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Following the election of East Midlands Mayor, Arup have published 7 ideas to transform the East Midlands. They aim to promote discussion and debate over opportunities presented by the devolution deal and establishment of a Mayor and EMCC.

A devolution deal for the East Midlands, and the election of an inaugural mayor, provides a once-in-a-generation opportunity to energise the region’s ambitions, and enduringly transform its relationship with national government.

The East Midlands has historically experienced persistent under-investment with local authorities and institutions lacking capacity and resource to advocate and maximise opportunities.

New local powers will help the region tackle challenges and harness its true economic potential. The East Midlands offers unique social, economic, and natural diversity – this devolution opportunity will allow the region’s individuality to be celebrated and harnessed.

We have used our global expertise, local knowledge and lived experience from working in the East Midlands for over 50 years to set out seven transformative ideas which can be used to inform conversations and key decision making. These ideas are designed around creating a sustainable and inclusive environment for people to live, work, learn and visit, with change being achievable in the first mayoral term.

You can download the document HERE:

The Installer Show caught up with Andrew Carpenter, Chief Executive of CE Midlands to find out about the role of CEM and how it is looking to overcome the housing crisis in the Midlands.

What is the goal of Constructing Excellence Midlands?

CE is a membership organisation that aims to drive excellence within the sector through innovation and collaboration. Membership is open to the entire supply chain and provides companies and individuals with the opportunity to influence the industry, network and exchange knowledge with like-minded organisations. We also provide a platform to engage with strategic research partners to help inform solution development and gain insight that you wouldn’t gain elsewhere.

At CE Midlands, our membership increased by 50% in 2023, highlighting the value that companies are placing on involvement with CE Midlands and the knowledge and insight that can be gained through membership.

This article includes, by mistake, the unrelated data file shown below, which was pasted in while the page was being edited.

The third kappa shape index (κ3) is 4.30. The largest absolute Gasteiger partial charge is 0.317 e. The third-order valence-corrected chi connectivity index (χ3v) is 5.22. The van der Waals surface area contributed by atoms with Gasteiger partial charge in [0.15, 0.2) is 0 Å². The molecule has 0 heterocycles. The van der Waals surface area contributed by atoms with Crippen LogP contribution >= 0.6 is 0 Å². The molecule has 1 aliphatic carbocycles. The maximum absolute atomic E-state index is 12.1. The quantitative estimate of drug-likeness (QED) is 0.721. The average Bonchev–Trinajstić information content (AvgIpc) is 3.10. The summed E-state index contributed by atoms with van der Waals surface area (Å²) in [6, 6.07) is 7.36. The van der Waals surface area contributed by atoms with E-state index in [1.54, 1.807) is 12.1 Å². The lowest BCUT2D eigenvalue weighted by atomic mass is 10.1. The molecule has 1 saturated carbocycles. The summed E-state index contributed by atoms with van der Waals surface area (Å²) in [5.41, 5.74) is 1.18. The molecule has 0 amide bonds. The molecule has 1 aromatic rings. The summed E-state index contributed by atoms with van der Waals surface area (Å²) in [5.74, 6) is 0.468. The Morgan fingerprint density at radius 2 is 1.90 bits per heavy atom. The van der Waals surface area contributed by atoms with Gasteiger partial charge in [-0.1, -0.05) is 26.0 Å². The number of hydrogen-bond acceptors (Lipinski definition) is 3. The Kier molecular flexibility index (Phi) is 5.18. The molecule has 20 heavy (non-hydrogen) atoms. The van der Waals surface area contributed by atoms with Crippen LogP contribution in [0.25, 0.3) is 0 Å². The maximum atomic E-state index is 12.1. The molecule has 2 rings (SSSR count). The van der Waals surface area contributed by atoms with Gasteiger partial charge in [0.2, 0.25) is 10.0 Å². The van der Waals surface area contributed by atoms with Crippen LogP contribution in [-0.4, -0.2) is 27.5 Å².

What is the biggest issue that CEM is looking to address in the Midlands?

One of our key areas of focus in the Midlands is the creation of affordable housing. Development in this area is crucial as not only are we already in the midst of a housing crisis, but the population continues to grow rapidly with a diverse set of needs. So, there is a pressing requirement for not just affordable housing, but sustainable, inclusive and community-centric housing solutions. In turn, this growing demand is highlighting the urgent need that we have in this country for more effective housing policies.

In 2022 we set up a CE Midlands forum to deal with the specific issue of Social Housing sector, concentrating on the Future Homes Standard, which is open to all our members to join. Since then, the forum has welcomed a series of industry speakers who have each instigated lively debate and discussion with many valuable take aways available for those present, as well as providing an occasion for valuable networking opportunities for those working in this field.

What are the challenges when it comes to creating more affordable housing in the Midlands and elsewhere?

There are many challenges that need to be overcome. For example, the industry-wide skills shortage – both in terms of quantity and quality – especially in the wake of the Building Safety Act where competency levels are being brought into question. With an aging population and rising housing costs, we are seeing growing demand for multigenerational housing, meaning bigger homes need to be built. Add to that the need to consider accessibility and other varying social and cultural needs within the housing design. Finally, even if we could build more housing, there’s the issue of whether our outdated infrastructure could support it: would the electrical grid be able to supply a sudden influx in new housing stock in the area? There’s more to it than just building homes, they need to be well-designed, well-built and the surrounding infrastructure needs to be able to keep up with rising demand.

How can these challenges be overcome?

A forward-thinking and collaborative approach to housing is paramount. We need to inspire conversations and foster a shared commitment to creating a housing landscape that truly serves the diverse and evolving needs of the region’s residents.